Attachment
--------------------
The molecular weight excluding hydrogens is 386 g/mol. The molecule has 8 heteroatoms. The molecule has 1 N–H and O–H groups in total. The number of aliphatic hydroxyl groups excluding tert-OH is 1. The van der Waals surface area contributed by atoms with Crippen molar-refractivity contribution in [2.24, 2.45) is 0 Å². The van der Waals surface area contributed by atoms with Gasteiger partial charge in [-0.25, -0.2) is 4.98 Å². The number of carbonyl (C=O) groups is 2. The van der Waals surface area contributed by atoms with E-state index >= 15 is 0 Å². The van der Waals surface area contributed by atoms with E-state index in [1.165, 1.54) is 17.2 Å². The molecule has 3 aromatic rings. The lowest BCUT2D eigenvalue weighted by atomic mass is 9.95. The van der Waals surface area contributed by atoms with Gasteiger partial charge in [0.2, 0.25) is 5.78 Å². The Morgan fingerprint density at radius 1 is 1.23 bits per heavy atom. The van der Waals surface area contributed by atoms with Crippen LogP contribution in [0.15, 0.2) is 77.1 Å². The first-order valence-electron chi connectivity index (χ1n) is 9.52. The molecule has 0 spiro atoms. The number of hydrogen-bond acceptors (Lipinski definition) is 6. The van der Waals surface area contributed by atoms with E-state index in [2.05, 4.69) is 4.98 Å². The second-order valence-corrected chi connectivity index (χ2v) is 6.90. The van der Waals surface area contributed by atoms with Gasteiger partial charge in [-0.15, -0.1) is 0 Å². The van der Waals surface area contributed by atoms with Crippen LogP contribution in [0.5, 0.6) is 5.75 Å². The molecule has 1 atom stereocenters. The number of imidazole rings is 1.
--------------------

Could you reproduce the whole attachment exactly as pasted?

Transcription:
The molecular weight excluding hydrogens is 386 g/mol. The molecule has 8 heteroatoms. The molecule has 1 N–H and O–H groups in total. The number of aliphatic hydroxyl groups excluding tert-OH is 1. The van der Waals surface area contributed by atoms with Crippen molar-refractivity contribution in [2.24, 2.45) is 0 Å². The van der Waals surface area contributed by atoms with Gasteiger partial charge in [-0.25, -0.2) is 4.98 Å². The number of carbonyl (C=O) groups is 2. The van der Waals surface area contributed by atoms with E-state index >= 15 is 0 Å². The van der Waals surface area contributed by atoms with E-state index in [1.165, 1.54) is 17.2 Å². The molecule has 3 aromatic rings. The lowest BCUT2D eigenvalue weighted by atomic mass is 9.95. The van der Waals surface area contributed by atoms with Gasteiger partial charge in [0.2, 0.25) is 5.78 Å². The Morgan fingerprint density at radius 1 is 1.23 bits per heavy atom. The van der Waals surface area contributed by atoms with Crippen LogP contribution in [0.15, 0.2) is 77.1 Å². The first-order valence-electron chi connectivity index (χ1n) is 9.52. The molecule has 0 spiro atoms. The number of hydrogen-bond acceptors (Lipinski definition) is 6. The van der Waals surface area contributed by atoms with E-state index in [2.05, 4.69) is 4.98 Å². The second-order valence-corrected chi connectivity index (χ2v) is 6.90. The van der Waals surface area contributed by atoms with Gasteiger partial charge in [-0.15, -0.1) is 0 Å². The van der Waals surface area contributed by atoms with Crippen LogP contribution in [0.5, 0.6) is 5.75 Å². The molecule has 1 atom stereocenters. The number of imidazole rings is 1.